Health News Roundup: New York pleads for more COVID-19 vaccine as daily U.S. death toll hits record; Britain allows hospitals to discharge COVID-19 patients into care homes without re-testing and more
New York pleads for more COVID-19 vaccine as daily U.S. death toll hits record As the United States recorded its highest single-day death toll since the coronavirus pandemic began nearly a year ago, New York Mayor Bill de Blasio on Wednesday said the city would fall short of its innoculation goals unless it could gain access to more vaccine.Devdiscourse News Desk | Updated: 14-01-2021 10:51 IST | Created: 14-01-2021 10:27 IST
Following is a summary of current health news briefs.
New York pleads for more COVID-19 vaccine as daily U.S. death toll hits record
As the United States recorded its highest single-day death toll since the coronavirus pandemic began nearly a year ago, New York Mayor Bill de Blasio on Wednesday said the city would fall short of its innoculation goals unless it could gain access to more vaccine. The mayor said short supplies were hampering New York City's efforts to ramp up its vaccinating capacity. His appeal comes as the country as a whole struggles to meet an overall goals, with vaccinations now running far behind a targed of 20 million people by now.
Britain allows hospitals to discharge COVID-19 patients into care homes without re-testing
Britain on Wednesday altered its rules to allow coronavirus patients who have completed 14 days isolation without showing symptoms of COVID-19 to move directly into care homes from hospitals without being re-tested for the disease. Such individuals were not considered to pose an infection risk, according to guidelines https://www.gov.uk/government/publications/designated-settings-for-people-discharged-to-a-care-home/discharge-into-care-homes-for-people-who-have-tested-positive-for-covid-19 issued by the government to care homes across the country.
Reeling from coronavirus, Asia's poultry farmers battle bird flu outbreak
Asia's chicken farmers are confronting the region's worst bird flu outbreak in years, with the deadly virus affecting farms stretching from Japan to India, roiling some poultry prices and showing no signs of easing. More than 20 million chickens have been destroyed in South Korea and Japan since November. The highly pathogenic H5N8 virus last week reached India, the world's No. 6 producer, and has already been reported in 10 states.
Philippines approves Pfizer-BioNTech vaccine for emergency use
The Philippines' Food and Drug Administration has authorized the emergency use of Pfizer Inc and BioNTech SE's COVID-19 vaccine, its head said on Thursday. The Pfizer-BioNTech vaccine, which has shown a 95% success rate, is the first vaccine the Philippines has approved.
An international team of scientists led by the World Health Organization was set to arrive in the central Chinese city of Wuhan on Thursday to investigate the origins of the novel coronavirus that sparked the pandemic. The United States, which has accused China of having hidden the extent of its initial outbreak a year ago, has called for a "transparent" WHO-led investigation and criticised the terms of the visit, under which Chinese experts have done the first phase of research.
Second year of pandemic 'could even be tougher': WHO's Ryan
The second year of the COVID-19 pandemic may be tougher than the first given how the new coronavirus is spreading, especially in the northern hemisphere as more infectious variants circulate, the World Health Organization (WHO) said on Wednesday. "We are going into a second year of this, it could even be tougher given the transmission dynamics and some of the issues that we are seeing," Mike Ryan, the WHO's top emergencies official, said during an event on social media.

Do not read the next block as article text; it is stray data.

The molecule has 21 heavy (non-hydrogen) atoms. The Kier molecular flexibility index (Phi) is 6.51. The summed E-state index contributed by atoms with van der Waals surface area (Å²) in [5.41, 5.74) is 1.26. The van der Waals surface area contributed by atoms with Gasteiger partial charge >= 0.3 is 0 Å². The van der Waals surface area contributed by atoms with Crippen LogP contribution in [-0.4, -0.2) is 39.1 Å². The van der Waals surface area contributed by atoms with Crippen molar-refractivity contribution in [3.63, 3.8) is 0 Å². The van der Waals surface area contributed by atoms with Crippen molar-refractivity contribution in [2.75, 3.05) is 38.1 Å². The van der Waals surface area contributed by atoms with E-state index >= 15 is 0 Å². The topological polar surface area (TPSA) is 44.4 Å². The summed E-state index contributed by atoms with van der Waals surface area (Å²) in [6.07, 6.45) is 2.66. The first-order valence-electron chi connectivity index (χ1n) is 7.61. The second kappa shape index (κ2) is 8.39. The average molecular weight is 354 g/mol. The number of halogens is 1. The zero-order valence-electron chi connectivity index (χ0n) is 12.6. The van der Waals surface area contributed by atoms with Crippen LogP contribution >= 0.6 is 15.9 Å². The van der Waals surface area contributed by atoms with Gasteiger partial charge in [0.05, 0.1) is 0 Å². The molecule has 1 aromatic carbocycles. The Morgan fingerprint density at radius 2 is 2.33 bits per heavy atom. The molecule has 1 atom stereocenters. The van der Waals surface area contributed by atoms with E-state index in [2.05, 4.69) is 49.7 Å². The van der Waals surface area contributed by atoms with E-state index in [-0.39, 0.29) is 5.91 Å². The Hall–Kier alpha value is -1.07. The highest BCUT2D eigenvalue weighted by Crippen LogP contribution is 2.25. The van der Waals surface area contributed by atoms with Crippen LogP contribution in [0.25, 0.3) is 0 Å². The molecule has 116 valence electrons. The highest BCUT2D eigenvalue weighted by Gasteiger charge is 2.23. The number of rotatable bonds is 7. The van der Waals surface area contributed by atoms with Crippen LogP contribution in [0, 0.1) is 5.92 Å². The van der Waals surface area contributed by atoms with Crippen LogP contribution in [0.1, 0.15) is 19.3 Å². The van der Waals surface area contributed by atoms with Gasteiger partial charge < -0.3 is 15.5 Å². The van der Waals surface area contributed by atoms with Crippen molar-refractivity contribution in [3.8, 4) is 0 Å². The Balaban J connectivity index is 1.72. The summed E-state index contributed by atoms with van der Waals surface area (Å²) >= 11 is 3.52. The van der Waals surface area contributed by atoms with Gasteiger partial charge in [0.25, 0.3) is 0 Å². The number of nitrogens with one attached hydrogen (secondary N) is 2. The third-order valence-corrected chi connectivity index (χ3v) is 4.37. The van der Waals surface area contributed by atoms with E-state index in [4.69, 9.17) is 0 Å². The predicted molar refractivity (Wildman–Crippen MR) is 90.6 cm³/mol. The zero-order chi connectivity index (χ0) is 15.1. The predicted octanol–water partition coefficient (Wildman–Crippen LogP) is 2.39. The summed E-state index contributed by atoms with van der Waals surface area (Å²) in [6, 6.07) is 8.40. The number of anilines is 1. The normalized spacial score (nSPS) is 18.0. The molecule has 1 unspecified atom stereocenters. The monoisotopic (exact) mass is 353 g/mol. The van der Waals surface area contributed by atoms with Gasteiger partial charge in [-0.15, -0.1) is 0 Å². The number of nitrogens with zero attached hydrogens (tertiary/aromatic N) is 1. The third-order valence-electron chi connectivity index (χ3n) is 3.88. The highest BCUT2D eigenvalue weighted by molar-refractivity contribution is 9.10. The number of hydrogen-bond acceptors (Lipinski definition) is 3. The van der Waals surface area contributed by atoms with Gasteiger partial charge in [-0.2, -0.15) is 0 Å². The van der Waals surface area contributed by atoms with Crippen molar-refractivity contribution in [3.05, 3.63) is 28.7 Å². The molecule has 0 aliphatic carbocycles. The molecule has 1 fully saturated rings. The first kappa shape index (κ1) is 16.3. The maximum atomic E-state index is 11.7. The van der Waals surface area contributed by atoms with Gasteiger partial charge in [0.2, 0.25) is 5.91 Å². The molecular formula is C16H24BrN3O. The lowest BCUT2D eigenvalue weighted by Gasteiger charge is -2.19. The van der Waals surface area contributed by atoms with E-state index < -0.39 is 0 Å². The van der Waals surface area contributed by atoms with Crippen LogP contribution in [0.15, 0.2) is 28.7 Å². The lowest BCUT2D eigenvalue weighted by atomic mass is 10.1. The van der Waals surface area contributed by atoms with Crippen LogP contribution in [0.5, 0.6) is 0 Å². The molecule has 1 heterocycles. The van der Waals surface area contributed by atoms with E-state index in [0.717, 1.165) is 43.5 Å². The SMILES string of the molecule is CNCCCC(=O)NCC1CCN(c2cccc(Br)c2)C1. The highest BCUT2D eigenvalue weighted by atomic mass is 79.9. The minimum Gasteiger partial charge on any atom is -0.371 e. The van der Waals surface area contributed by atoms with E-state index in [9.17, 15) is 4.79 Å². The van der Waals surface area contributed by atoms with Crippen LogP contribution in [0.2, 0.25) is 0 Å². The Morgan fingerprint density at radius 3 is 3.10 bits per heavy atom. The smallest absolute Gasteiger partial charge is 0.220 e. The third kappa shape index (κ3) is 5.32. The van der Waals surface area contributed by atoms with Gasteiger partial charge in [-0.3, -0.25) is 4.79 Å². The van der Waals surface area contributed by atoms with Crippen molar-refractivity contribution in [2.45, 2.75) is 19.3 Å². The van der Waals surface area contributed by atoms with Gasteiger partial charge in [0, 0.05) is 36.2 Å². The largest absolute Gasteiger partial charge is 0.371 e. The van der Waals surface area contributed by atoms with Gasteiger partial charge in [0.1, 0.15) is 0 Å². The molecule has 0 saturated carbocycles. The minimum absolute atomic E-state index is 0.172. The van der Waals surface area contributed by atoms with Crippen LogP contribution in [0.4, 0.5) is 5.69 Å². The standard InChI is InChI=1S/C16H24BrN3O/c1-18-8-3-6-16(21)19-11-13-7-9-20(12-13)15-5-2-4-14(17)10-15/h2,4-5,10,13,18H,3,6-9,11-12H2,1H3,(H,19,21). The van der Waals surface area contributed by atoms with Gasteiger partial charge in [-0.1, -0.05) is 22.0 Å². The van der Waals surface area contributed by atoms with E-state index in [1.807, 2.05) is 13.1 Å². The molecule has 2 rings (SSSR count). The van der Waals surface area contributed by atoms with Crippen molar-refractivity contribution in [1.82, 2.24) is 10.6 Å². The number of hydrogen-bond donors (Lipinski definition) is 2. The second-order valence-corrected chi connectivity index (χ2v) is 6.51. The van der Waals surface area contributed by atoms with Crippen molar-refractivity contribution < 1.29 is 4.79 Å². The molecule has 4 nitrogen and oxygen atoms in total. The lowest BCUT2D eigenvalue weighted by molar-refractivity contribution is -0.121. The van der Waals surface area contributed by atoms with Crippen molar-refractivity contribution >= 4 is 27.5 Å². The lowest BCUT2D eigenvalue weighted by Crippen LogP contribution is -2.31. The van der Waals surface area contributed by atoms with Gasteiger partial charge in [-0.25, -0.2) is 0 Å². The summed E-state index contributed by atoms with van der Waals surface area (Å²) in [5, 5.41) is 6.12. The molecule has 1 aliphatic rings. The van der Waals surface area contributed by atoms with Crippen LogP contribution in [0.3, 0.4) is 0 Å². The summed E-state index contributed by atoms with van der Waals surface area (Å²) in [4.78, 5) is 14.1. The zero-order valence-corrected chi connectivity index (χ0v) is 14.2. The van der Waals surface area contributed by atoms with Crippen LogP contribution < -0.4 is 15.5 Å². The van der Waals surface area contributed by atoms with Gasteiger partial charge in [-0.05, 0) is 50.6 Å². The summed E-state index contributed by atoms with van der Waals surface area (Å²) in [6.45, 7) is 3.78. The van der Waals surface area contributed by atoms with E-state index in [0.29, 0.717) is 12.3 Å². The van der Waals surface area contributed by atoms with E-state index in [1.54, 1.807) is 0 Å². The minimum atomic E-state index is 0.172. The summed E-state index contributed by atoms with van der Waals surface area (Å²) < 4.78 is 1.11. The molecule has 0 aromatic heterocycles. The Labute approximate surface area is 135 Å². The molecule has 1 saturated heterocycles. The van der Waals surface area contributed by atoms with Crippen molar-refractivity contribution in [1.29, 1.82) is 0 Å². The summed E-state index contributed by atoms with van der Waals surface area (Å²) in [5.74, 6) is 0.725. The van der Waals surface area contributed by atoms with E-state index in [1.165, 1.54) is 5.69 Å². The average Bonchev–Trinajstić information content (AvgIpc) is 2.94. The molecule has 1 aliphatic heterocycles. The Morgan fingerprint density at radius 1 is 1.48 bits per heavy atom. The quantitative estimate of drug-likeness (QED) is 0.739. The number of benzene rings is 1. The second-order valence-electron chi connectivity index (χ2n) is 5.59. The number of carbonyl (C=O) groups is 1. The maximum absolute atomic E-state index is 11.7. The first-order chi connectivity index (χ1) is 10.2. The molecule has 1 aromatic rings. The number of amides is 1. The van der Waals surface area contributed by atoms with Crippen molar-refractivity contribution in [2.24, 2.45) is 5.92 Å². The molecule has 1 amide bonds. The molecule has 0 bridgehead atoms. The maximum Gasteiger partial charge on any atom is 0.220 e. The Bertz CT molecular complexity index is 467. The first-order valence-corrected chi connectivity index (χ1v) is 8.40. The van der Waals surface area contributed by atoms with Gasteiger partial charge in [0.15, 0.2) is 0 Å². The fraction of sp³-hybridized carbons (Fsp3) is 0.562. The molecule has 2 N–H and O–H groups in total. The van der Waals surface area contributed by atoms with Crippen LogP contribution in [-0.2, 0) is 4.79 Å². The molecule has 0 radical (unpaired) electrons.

COVID-19 infection gives some immunity for at least five months, UK study finds
People who have had COVID-19 are highly likely to have immunity to it for at least five months but there is evidence that those with antibodies may still be able to carry and spread the virus, a UK study of healthcare workers has found. Preliminary findings by scientists at Public Health England (PHE) showed that reinfections in people who have COVID-19 antibodies from a past infection are rare - with only 44 cases found among 6,614 previously infected people in the study.
Pharmacies join UK's mass COVID-19 vaccination rollout
Pharmacies in Britain will begin administering the COVID-19 vaccination on Thursday, the government said, as it seeks to accelerate the rollout of shots to millions of people a week to meet an ambitious delivery target. High street pharmacies such as Boots and Superdrug will begin offering the shots, with two hundred community drugstores due to be included over the next fortnight, joining hospitals, doctors' surgeries and seven large-scale centres in administering vaccines.
Australian state considers mining camps for coronavirus quarantine
An Australian state premier said on Thursday she was considering the use of remote mining camps to quarantine international arrivals, aiming to break a cycle of coronavirus outbreaks around the country at city hotels used for isolation. Queensland's state capital of Brisbane emerged earlier this week from a snap three-day lockdown sparked by the discovery of the highly infectious strain of COVID-19 in a worker at a quarantine hotel.
J&J vaccine on track for March rollout with target to deliver 1 billion doses this year: exec
Johnson & Johnson is on track to roll out its single-shot coronavirus vaccine in March, and expects to have clear data on how effective it is by the end of this month or early February, the U.S. healthcare company's chief scientific officer said. Dr. Paul Stoffels in an interview on Tuesday also said J&J expects to meet its stated target of delivering 1 billion doses of its vaccine by the end of this year as the company ramps up production.
(With inputs from agencies.)